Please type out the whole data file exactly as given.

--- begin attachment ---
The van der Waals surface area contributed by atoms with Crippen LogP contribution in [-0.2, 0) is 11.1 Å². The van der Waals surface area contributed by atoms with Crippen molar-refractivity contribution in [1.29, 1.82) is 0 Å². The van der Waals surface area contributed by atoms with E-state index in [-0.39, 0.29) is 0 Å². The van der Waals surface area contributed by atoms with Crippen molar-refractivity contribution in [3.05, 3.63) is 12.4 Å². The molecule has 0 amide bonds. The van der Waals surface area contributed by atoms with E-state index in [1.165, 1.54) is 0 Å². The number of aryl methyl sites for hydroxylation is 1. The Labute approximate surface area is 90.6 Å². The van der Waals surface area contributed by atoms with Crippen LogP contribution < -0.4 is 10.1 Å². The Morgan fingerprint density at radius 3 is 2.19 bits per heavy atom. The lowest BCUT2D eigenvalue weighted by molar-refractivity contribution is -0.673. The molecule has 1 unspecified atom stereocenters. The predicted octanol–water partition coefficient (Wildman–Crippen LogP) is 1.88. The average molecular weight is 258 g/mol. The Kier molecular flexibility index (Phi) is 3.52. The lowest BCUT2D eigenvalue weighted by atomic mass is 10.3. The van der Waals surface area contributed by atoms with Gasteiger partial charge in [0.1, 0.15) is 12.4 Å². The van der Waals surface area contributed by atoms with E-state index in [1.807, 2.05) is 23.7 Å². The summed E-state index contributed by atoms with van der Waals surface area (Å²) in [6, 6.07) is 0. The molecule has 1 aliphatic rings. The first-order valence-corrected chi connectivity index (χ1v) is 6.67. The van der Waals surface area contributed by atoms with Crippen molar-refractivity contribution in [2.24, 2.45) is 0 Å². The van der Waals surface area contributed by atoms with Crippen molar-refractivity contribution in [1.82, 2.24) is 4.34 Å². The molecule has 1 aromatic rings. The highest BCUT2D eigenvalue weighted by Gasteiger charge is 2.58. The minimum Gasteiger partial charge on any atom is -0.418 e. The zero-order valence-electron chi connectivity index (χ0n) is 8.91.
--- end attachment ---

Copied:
The van der Waals surface area contributed by atoms with Crippen LogP contribution in [-0.2, 0) is 11.1 Å². The van der Waals surface area contributed by atoms with Crippen molar-refractivity contribution in [1.29, 1.82) is 0 Å². The van der Waals surface area contributed by atoms with E-state index in [-0.39, 0.29) is 0 Å². The van der Waals surface area contributed by atoms with Crippen molar-refractivity contribution in [3.05, 3.63) is 12.4 Å². The molecule has 0 amide bonds. The van der Waals surface area contributed by atoms with E-state index in [1.165, 1.54) is 0 Å². The number of aryl methyl sites for hydroxylation is 1. The Labute approximate surface area is 90.6 Å². The van der Waals surface area contributed by atoms with Crippen LogP contribution < -0.4 is 10.1 Å². The Morgan fingerprint density at radius 3 is 2.19 bits per heavy atom. The lowest BCUT2D eigenvalue weighted by molar-refractivity contribution is -0.673. The molecule has 1 unspecified atom stereocenters. The predicted octanol–water partition coefficient (Wildman–Crippen LogP) is 1.88. The average molecular weight is 258 g/mol. The Kier molecular flexibility index (Phi) is 3.52. The lowest BCUT2D eigenvalue weighted by atomic mass is 10.3. The van der Waals surface area contributed by atoms with Gasteiger partial charge in [0.1, 0.15) is 12.4 Å². The van der Waals surface area contributed by atoms with E-state index in [1.807, 2.05) is 23.7 Å². The summed E-state index contributed by atoms with van der Waals surface area (Å²) in [6, 6.07) is 0. The molecule has 1 aliphatic rings. The first-order valence-corrected chi connectivity index (χ1v) is 6.67. The van der Waals surface area contributed by atoms with Crippen molar-refractivity contribution in [2.24, 2.45) is 0 Å². The van der Waals surface area contributed by atoms with Crippen molar-refractivity contribution in [1.82, 2.24) is 4.34 Å². The molecule has 1 aromatic rings. The highest BCUT2D eigenvalue weighted by Gasteiger charge is 2.58. The minimum Gasteiger partial charge on any atom is -0.418 e. The zero-order valence-electron chi connectivity index (χ0n) is 8.91.